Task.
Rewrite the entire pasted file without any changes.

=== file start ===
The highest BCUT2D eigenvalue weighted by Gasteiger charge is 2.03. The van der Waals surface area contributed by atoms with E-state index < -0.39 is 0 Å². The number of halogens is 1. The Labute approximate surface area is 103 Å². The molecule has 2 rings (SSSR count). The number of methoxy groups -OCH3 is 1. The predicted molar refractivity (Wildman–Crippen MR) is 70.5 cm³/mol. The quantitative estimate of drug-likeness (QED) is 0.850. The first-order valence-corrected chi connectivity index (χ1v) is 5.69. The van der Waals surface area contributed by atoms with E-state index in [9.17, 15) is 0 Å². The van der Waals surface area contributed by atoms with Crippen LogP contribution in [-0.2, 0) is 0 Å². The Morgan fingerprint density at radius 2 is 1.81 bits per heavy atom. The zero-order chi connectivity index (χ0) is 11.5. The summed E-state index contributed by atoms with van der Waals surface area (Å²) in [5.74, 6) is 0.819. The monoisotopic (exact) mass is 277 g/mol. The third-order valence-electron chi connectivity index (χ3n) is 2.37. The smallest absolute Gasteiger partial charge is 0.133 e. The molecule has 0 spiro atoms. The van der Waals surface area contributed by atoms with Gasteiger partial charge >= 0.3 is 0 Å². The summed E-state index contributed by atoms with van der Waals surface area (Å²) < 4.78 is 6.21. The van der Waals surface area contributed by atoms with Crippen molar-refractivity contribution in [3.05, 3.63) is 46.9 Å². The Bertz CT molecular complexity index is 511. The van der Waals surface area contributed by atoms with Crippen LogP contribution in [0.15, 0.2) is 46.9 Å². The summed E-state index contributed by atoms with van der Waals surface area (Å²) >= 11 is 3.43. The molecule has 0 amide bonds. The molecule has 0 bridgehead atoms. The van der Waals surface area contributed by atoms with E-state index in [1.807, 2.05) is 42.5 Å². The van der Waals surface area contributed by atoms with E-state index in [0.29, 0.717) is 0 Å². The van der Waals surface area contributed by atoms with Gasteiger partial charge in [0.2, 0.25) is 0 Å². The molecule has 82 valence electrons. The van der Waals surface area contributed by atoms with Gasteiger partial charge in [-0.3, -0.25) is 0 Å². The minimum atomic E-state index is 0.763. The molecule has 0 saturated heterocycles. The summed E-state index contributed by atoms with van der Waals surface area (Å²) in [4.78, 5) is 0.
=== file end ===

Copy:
The highest BCUT2D eigenvalue weighted by Gasteiger charge is 2.03. The van der Waals surface area contributed by atoms with E-state index < -0.39 is 0 Å². The number of halogens is 1. The Labute approximate surface area is 103 Å². The molecule has 2 rings (SSSR count). The number of methoxy groups -OCH3 is 1. The predicted molar refractivity (Wildman–Crippen MR) is 70.5 cm³/mol. The quantitative estimate of drug-likeness (QED) is 0.850. The first-order valence-corrected chi connectivity index (χ1v) is 5.69. The van der Waals surface area contributed by atoms with E-state index in [9.17, 15) is 0 Å². The van der Waals surface area contributed by atoms with Crippen LogP contribution in [-0.2, 0) is 0 Å². The Morgan fingerprint density at radius 2 is 1.81 bits per heavy atom. The zero-order chi connectivity index (χ0) is 11.5. The summed E-state index contributed by atoms with van der Waals surface area (Å²) in [5.74, 6) is 0.819. The monoisotopic (exact) mass is 277 g/mol. The third-order valence-electron chi connectivity index (χ3n) is 2.37. The smallest absolute Gasteiger partial charge is 0.133 e. The molecule has 0 spiro atoms. The van der Waals surface area contributed by atoms with Gasteiger partial charge >= 0.3 is 0 Å². The summed E-state index contributed by atoms with van der Waals surface area (Å²) < 4.78 is 6.21. The van der Waals surface area contributed by atoms with Crippen molar-refractivity contribution in [3.05, 3.63) is 46.9 Å². The Bertz CT molecular complexity index is 511. The van der Waals surface area contributed by atoms with Crippen LogP contribution in [0.15, 0.2) is 46.9 Å². The summed E-state index contributed by atoms with van der Waals surface area (Å²) >= 11 is 3.43. The molecule has 0 amide bonds. The molecule has 0 bridgehead atoms. The van der Waals surface area contributed by atoms with E-state index in [1.807, 2.05) is 42.5 Å². The van der Waals surface area contributed by atoms with E-state index in [0.29, 0.717) is 0 Å². The van der Waals surface area contributed by atoms with Gasteiger partial charge in [0.2, 0.25) is 0 Å². The molecule has 82 valence electrons. The van der Waals surface area contributed by atoms with Gasteiger partial charge in [-0.3, -0.25) is 0 Å². The minimum atomic E-state index is 0.763. The molecule has 0 saturated heterocycles. The summed E-state index contributed by atoms with van der Waals surface area (Å²) in [4.78, 5) is 0.